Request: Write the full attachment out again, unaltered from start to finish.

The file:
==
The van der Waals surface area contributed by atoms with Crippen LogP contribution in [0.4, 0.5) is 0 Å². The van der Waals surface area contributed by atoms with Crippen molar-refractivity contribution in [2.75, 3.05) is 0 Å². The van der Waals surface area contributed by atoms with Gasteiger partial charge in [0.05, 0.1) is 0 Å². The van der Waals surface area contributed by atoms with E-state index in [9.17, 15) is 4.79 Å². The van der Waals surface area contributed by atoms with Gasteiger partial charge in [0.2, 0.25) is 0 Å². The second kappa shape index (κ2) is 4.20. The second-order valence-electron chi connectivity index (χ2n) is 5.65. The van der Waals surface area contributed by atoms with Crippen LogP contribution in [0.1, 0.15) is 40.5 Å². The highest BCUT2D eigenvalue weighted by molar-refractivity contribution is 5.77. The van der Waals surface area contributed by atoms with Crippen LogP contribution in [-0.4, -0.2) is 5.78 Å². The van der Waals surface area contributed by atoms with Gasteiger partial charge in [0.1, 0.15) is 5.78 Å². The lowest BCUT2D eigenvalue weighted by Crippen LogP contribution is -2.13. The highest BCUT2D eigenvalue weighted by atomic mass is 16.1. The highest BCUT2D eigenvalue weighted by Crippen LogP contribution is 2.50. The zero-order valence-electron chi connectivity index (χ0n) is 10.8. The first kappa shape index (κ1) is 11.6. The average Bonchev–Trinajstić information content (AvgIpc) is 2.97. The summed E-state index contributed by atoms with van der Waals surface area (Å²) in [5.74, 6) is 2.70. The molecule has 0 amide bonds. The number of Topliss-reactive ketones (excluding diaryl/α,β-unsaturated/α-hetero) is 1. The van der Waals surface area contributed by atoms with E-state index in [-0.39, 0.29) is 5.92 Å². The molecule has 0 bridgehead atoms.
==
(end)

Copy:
The van der Waals surface area contributed by atoms with Crippen LogP contribution in [0.4, 0.5) is 0 Å². The van der Waals surface area contributed by atoms with Crippen molar-refractivity contribution in [2.75, 3.05) is 0 Å². The van der Waals surface area contributed by atoms with Gasteiger partial charge in [0.05, 0.1) is 0 Å². The van der Waals surface area contributed by atoms with E-state index in [9.17, 15) is 4.79 Å². The van der Waals surface area contributed by atoms with Gasteiger partial charge in [0.2, 0.25) is 0 Å². The second kappa shape index (κ2) is 4.20. The second-order valence-electron chi connectivity index (χ2n) is 5.65. The van der Waals surface area contributed by atoms with Crippen LogP contribution in [0.1, 0.15) is 40.5 Å². The highest BCUT2D eigenvalue weighted by molar-refractivity contribution is 5.77. The van der Waals surface area contributed by atoms with Crippen LogP contribution in [-0.4, -0.2) is 5.78 Å². The van der Waals surface area contributed by atoms with Gasteiger partial charge in [0.1, 0.15) is 5.78 Å². The lowest BCUT2D eigenvalue weighted by Crippen LogP contribution is -2.13. The highest BCUT2D eigenvalue weighted by atomic mass is 16.1. The highest BCUT2D eigenvalue weighted by Crippen LogP contribution is 2.50. The zero-order valence-electron chi connectivity index (χ0n) is 10.8. The first kappa shape index (κ1) is 11.6. The average Bonchev–Trinajstić information content (AvgIpc) is 2.97. The summed E-state index contributed by atoms with van der Waals surface area (Å²) in [5.74, 6) is 2.70. The molecule has 0 amide bonds. The number of Topliss-reactive ketones (excluding diaryl/α,β-unsaturated/α-hetero) is 1. The van der Waals surface area contributed by atoms with E-state index in [-0.39, 0.29) is 5.92 Å². The molecule has 0 bridgehead atoms.